I am often asked by parents of young gifted children who want to do what is best for their child where they should send their child to preschool, e.g., what type of preschool would best support their child’s gifted needs. By the time they ask me, they have often already made some inquiries and visited some preschools, and quite frequently they have secretly settled on a Montessori preschool, attracted by its logical academic-style program. So when I advise parents that Montessori preschools may not be the best choice, they can’t really understand why I would have that view.
My first visit to a Montessori preschool took place many years ago when I wanted to see whether it was right for my own child, and initially it was the quiet in the preschool that struck me – you would not guess there were many children present. Everything was neat and tidy, and children were working at their own pace alongside each other. One child was pouring water into a small glass carefully from a little glass jug. Another was working quietly on a puzzle. There were very interesting wooden puzzles and mathematical blocks around, and I recall seeing a globe. There was an easel, but hardly any artwork to be seen, and the Directress (a Montessori term for the person running the preschool, who is most often NOT a university trained early childhood teacher, but has had Montessori training) seemed rather severe and serious. I ended up not sending my child to this preschool, and have since visited a number of different Montessori preschools as a Children’s Services Adviser.
I will explain why I chose not to send my child there by providing a little background: Maria Montessori was an Italian visionary educator, although she was actually a medical doctor who was concerned about poor children who received no education, and who were often developmentally delayed. She decided to do something about this and received funding for her first preschool in 1907 (similarly to Head Start Programs that started up in the United States in 1965 to help close the gap between poor and middle class children). She created special equipment and a program that had excellent outcomes for the children at her school. Western society has since adopted many of Montessori’s inventions for young children: for example, we now use small tables and chairs in preschools, and wooden puzzles with various levels of difficulty. But today’s preschools have also incorporated many other educators’ influences, ensuring that children get the best and most rounded programs. These educational influences continue to change and evolve as we learn more about child development. Montessori preschools, on the other hand, continue on much like they always have. Activities for children involve a pass or fail (e.g. spilling water or not) and if they fail, trying again before being allowed to move onto another more challenging activity. Artwork is limited and prescriptive and can in most cases better be described as craft. For example, children may be given an outline of a car on a piece of paper, and can then ‘colour in’ the car with whatever materials are provided, e.g. using textas or bits of coloured paper that can be glued onto the paper. They can fail the activity, as the ‘colouring in’ must be within the lines of the car.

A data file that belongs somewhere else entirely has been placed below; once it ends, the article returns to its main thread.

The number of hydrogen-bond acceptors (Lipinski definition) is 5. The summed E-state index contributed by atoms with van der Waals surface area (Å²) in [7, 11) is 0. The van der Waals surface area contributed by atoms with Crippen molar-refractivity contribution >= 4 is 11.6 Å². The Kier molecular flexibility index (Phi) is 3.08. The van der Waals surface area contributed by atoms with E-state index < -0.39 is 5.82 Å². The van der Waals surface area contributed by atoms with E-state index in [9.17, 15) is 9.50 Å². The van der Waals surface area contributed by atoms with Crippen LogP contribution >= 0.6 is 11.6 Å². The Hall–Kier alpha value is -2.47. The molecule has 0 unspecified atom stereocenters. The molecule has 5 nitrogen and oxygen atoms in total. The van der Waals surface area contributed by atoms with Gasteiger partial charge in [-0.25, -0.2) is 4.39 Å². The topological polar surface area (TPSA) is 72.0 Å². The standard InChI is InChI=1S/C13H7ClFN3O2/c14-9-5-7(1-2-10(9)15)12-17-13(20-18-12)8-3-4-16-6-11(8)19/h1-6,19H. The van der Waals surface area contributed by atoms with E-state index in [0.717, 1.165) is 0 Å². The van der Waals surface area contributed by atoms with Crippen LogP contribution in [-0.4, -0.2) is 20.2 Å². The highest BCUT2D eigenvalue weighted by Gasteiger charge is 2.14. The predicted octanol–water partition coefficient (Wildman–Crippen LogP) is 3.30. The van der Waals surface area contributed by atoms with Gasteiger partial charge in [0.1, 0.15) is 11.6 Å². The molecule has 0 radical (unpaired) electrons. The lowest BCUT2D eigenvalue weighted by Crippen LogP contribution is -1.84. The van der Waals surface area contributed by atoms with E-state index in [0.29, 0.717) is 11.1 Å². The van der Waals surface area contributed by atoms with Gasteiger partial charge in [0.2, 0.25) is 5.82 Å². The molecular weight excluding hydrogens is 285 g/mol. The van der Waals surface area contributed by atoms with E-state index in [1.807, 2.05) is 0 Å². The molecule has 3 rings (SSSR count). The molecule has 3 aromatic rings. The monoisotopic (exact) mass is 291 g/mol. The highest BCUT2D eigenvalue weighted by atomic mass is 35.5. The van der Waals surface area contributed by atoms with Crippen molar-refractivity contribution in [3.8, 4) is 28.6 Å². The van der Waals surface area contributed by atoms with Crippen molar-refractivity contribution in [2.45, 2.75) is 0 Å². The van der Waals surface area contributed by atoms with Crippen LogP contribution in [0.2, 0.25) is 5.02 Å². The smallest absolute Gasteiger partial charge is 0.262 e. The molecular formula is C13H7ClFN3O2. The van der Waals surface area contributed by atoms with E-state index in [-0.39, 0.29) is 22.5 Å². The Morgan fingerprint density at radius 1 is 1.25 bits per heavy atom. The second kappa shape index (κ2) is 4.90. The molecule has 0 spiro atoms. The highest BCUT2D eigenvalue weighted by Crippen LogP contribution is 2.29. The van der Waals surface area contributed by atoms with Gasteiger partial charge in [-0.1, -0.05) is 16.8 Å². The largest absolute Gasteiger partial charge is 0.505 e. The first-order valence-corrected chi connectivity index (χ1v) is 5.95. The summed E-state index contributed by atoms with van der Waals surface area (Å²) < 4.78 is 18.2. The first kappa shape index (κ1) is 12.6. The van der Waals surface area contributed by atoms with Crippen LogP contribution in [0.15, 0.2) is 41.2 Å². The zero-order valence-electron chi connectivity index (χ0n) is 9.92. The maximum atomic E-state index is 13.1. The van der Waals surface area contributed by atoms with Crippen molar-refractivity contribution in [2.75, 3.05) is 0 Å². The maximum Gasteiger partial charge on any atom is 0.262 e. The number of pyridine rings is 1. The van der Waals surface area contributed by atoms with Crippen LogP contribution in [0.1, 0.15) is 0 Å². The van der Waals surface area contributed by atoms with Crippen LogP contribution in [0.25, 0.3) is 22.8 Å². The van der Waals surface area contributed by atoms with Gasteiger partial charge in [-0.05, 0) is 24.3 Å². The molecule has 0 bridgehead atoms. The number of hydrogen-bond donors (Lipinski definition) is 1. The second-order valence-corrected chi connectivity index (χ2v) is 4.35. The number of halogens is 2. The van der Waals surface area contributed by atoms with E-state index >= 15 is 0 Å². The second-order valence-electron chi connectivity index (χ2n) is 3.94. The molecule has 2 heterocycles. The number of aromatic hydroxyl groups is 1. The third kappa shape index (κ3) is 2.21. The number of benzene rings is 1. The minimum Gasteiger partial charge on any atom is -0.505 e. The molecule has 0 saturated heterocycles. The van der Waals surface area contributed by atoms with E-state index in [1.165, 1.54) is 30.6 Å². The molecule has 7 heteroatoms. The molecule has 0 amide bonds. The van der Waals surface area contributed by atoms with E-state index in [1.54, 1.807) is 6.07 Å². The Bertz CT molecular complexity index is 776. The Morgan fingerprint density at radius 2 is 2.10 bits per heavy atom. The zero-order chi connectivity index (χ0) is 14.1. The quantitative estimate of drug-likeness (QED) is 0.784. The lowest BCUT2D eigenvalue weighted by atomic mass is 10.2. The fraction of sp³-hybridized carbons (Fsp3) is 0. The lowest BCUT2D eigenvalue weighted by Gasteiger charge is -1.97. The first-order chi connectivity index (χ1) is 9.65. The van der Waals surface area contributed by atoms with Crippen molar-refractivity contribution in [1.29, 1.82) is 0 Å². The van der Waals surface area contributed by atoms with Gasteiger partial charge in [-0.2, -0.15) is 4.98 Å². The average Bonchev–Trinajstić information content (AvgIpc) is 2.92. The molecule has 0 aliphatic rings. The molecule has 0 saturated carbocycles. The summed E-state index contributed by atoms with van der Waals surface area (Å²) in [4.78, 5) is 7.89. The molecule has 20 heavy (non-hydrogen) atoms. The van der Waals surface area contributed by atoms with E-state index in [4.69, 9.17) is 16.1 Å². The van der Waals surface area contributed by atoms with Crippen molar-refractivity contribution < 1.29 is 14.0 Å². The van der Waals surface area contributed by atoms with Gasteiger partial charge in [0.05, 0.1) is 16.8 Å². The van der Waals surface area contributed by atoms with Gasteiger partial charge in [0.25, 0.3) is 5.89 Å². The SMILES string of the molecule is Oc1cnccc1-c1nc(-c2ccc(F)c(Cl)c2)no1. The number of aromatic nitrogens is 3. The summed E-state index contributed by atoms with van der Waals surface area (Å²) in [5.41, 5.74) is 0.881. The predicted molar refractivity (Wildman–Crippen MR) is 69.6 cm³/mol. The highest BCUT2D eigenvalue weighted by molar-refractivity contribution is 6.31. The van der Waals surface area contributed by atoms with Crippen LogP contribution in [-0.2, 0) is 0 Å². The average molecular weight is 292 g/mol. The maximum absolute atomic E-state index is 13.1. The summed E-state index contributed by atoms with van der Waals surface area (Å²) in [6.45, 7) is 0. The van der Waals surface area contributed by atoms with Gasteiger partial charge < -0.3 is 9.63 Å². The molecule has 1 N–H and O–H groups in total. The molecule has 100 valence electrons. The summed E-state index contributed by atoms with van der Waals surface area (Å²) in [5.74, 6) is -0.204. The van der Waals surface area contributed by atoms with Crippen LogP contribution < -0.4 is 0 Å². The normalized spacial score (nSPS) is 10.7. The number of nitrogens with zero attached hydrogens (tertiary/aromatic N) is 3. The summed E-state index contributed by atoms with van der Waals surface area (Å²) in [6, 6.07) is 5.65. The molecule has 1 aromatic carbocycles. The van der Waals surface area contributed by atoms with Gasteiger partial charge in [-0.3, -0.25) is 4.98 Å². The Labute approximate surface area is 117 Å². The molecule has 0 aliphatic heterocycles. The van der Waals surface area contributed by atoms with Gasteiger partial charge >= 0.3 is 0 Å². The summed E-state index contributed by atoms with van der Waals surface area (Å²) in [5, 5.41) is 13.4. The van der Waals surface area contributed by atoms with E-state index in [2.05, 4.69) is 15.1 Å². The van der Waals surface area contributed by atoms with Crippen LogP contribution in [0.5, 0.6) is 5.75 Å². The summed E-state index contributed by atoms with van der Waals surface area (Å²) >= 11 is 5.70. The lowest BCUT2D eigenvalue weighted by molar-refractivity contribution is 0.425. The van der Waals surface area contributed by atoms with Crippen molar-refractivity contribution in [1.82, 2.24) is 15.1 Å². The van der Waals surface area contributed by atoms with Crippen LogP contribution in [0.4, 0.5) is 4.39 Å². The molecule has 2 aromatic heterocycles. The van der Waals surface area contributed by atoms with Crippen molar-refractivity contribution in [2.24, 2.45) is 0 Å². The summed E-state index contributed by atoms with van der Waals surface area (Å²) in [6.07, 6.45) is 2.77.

In non-Montessori preschools, children are mostly provided with a blank piece of paper and all sorts of materials and they are trusted to create whatever they desire. This opportunity and other such creative activities enhance their experience with colours and shapes and textures, it provides opportunities for prediction and experimentation, it makes them proud of their creations and achievements. Similarly, equipment in non-Montessori preschools is freely available for use, and there are no rules that prevent children from approaching a new activity until they have mastered another. They are generally supported in their experimentation and their self-esteem, and can express themselves as loudly or softly as they wish most of the time. Instead of working alongside other children independently, they play and discover together with others, learning to negotiate, trying their leadership skills, engaging in make believe, becoming all manner of imaginary personas, readily accepted and co-believed by their peers. They watch and imitate others or find solutions together through a game or during free play experimentation.
Parent influence and requests is also much more welcome in community-based preschools, and individual children’s needs are more readily supported, whereas the rigid adherence to the Montessori method often prevent such flexibility in Montessori preschools.
In summary, genuine Montessori preschool programs are frozen in time, whereas other preschools run programs that have incorporated the best of what is available, and that keep evolving and improving. I believe that if Montessori was around today, she would be moving on too, because she was an amazingly creative and visionary woman who used her knowledge of medicine to form her educational philosophy, and to innovate equipment and programs to better the lives of poor children (and later on, not so poor children, too). If she were here today, Montessori would be utilising the latest brain research to shape her programming much like it is used in the curricula and equipment in modern non-Montessori preschools today, and she would consult with parents, who know their child best so that the child’s needs can be met and their strengths better supported. And she would be rather sad, I imagine, to find that although her teaching principles have remained religiously unchanged, the fees of Montessori preschools today are unaffordable for children who hail from a low socio-economic background.